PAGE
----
A Picture of Young Female Life in the Late 1960’s-Early 1970’s: “Let’s Be Good”

This poem is self-explanatory, not particularly complex, perhaps, but others may be able to compare their own younger selves with it.

Let's Be Good

Don't ever let the flag touch the ground,
They told us.
A good Girl Scout
Never lets the flag touch the ground.
And so all of Alice Wright's tears
The day she dropped the neatly folded bundle
Entirely in the mud hole were mostly explained,
Except that she and Lisa Donner
Had had a fight that same day, fisticuffs and all,
Over a boy indifferent to both of them
As all of us knew,
Unfortuitously named Billy Hunney.
But on the bus rides to and from the camp,
We all made up and were the best of friends,
Finished taking sides in one another's quarrels,
All with amicable and overdone kindness,
As we had seen our mothers do.
We sang "Dem Bones Gon' Rise Again"
At the top of our lungs, though our abilities
Were less than perfect,
And some silly song called "Nothing"--
"Nothing, nothing, we sing nothing,
We sing nothing all day long"--
Of course getting riotous just to annoy the driver,
"Second verse, same as the first,
Little bit louder and a whole lot worse!"
Arriving home with flushed faces,
Gatorade sticky hands, messy tops and shorts
From the wilderness hike,
And some, more than not, with headaches
From the extravagant singing and shouting,
All of us climbing into mothers' vehicles
At the drop-off point, in the days before fathers
Were at home often enough or early enough
(Or could even be thought responsible)
For picking us up.  We at that time
Knew all the words to "The Pledge of Allegiance,"
Nor were we confused about "The Star-Spangled Banner,"
Sure it meant something important to someone
Who had our fate in hand,
And therefore we knew the words,
While what they meant,
That bit may have eluded us a little.
Our badges were a source of pride to us,
Though we weren't above fudging our accomplishments
Some, just in order to keep up with Emily Bartley,
The record-holder in our troupe,
Whom we tolerated because
She couldn't help having buck teeth.
Jennifer Allen, on the other hand,
We knew to cheat and swear,
And her we accepted for the sake of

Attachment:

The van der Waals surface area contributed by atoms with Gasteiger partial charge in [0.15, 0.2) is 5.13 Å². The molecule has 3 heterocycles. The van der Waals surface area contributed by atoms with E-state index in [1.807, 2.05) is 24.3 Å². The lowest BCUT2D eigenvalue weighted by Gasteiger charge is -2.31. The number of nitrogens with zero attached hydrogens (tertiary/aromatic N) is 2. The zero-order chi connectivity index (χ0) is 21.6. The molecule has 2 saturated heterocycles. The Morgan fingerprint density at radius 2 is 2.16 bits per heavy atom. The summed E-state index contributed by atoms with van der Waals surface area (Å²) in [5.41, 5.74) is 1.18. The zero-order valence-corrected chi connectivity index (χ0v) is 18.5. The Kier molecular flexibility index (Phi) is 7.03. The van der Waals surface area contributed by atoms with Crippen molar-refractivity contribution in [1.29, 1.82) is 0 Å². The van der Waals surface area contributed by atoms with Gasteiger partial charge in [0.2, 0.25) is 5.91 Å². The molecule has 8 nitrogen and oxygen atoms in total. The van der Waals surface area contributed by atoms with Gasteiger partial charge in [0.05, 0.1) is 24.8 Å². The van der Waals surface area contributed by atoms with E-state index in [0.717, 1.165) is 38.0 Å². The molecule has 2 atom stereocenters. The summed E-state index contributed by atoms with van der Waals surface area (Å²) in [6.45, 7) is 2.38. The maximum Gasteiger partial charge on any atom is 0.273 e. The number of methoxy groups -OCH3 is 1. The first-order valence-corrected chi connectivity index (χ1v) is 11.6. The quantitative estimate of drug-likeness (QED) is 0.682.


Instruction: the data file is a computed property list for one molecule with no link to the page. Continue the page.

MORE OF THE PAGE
Her rich father and raven hair,
Her tall, cute brother
And her jokes about the counselors,
Made just rarely enough to keep it funny.
But it all fell apart, for us,
The year we reached fifteen,
And Sam Hunney,
Billy's wild and wayward older brother,
Invaded the camp in secret
One afternoon rest time,
While most of us were snoozing on rocks
And towels by the lake,
And tied up and raped Emily,
Who had been alone in a cabin with a headache;
Who, as Jennifer pointed out later,
Wasn't even pretty.
There was much talk then, after Sam got his just deserts,
And Emily was sent to a private mental hospital
To recuperate, which as far as we knew she never actually did,
But then we all lost track.  But the talk, the vows and
Were all about keeping our children safe, our daughters
 and wives,
And somehow, the thought shifted from Sam Hunney,
Who was white, to the supposed violence of the black
And it was the time, the time, of race riots suddenly,
And brutal policemen whereas before they'd been our
And we no longer thought it was cool to sing
"Dem Bones" at the drivers of the bus.
Instead, we listened to our mothers and fathers, some of
And some of us took drugs and went with long-haired boys
To our parents' despair,
And others of us took to reading "Ms. Magazine" and
In the days before "Playgirl" started playing to gay men,
Each in her own way carrying the flag as she was meant to
 carry it,
In terms of her own freedom, rights, and rites,
Strange as some of them were,
Because a good Girl Scout
Never lets the flag touch the ground,
Or hardly ever, anyway,
No, a good Girl Scout
Never lets the flag touch the ground.

©Victoria Leigh Bennett, 2/14/17

(N.B.:  I know that for some people, the race riots were much earlier, but in the area where I lived, they happened in general later.)  Shadowoperator


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Filed under Poetry and its forms and meanings, What is literature for?

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